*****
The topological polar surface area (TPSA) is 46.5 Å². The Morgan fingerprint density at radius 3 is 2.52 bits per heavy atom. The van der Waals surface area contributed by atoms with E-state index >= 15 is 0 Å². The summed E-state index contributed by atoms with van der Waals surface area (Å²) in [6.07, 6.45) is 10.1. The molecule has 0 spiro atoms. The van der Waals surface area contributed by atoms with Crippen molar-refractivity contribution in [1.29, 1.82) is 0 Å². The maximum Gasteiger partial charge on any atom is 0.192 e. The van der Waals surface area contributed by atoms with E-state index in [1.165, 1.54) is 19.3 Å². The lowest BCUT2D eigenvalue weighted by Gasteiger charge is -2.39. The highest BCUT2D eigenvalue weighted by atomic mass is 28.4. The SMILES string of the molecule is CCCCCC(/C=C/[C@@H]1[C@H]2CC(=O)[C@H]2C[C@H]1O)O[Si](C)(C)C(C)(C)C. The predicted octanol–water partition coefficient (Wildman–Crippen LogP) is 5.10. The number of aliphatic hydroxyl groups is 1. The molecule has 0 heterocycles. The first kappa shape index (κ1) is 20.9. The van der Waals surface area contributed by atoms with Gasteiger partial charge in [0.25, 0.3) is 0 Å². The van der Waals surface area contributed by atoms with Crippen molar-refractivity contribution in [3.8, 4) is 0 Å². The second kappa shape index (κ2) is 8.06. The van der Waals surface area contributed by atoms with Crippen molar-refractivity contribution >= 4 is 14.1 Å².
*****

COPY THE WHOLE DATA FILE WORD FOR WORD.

The topological polar surface area (TPSA) is 46.5 Å². The Morgan fingerprint density at radius 3 is 2.52 bits per heavy atom. The van der Waals surface area contributed by atoms with E-state index >= 15 is 0 Å². The summed E-state index contributed by atoms with van der Waals surface area (Å²) in [6.07, 6.45) is 10.1. The molecule has 0 spiro atoms. The van der Waals surface area contributed by atoms with Crippen molar-refractivity contribution in [1.29, 1.82) is 0 Å². The maximum Gasteiger partial charge on any atom is 0.192 e. The van der Waals surface area contributed by atoms with E-state index in [1.165, 1.54) is 19.3 Å². The lowest BCUT2D eigenvalue weighted by Gasteiger charge is -2.39. The highest BCUT2D eigenvalue weighted by atomic mass is 28.4. The SMILES string of the molecule is CCCCCC(/C=C/[C@@H]1[C@H]2CC(=O)[C@H]2C[C@H]1O)O[Si](C)(C)C(C)(C)C. The predicted octanol–water partition coefficient (Wildman–Crippen LogP) is 5.10. The number of aliphatic hydroxyl groups is 1. The molecule has 0 heterocycles. The first kappa shape index (κ1) is 20.9. The van der Waals surface area contributed by atoms with Gasteiger partial charge in [0.25, 0.3) is 0 Å². The van der Waals surface area contributed by atoms with Crippen molar-refractivity contribution in [3.8, 4) is 0 Å². The second kappa shape index (κ2) is 8.06. The van der Waals surface area contributed by atoms with Crippen molar-refractivity contribution >= 4 is 14.1 Å².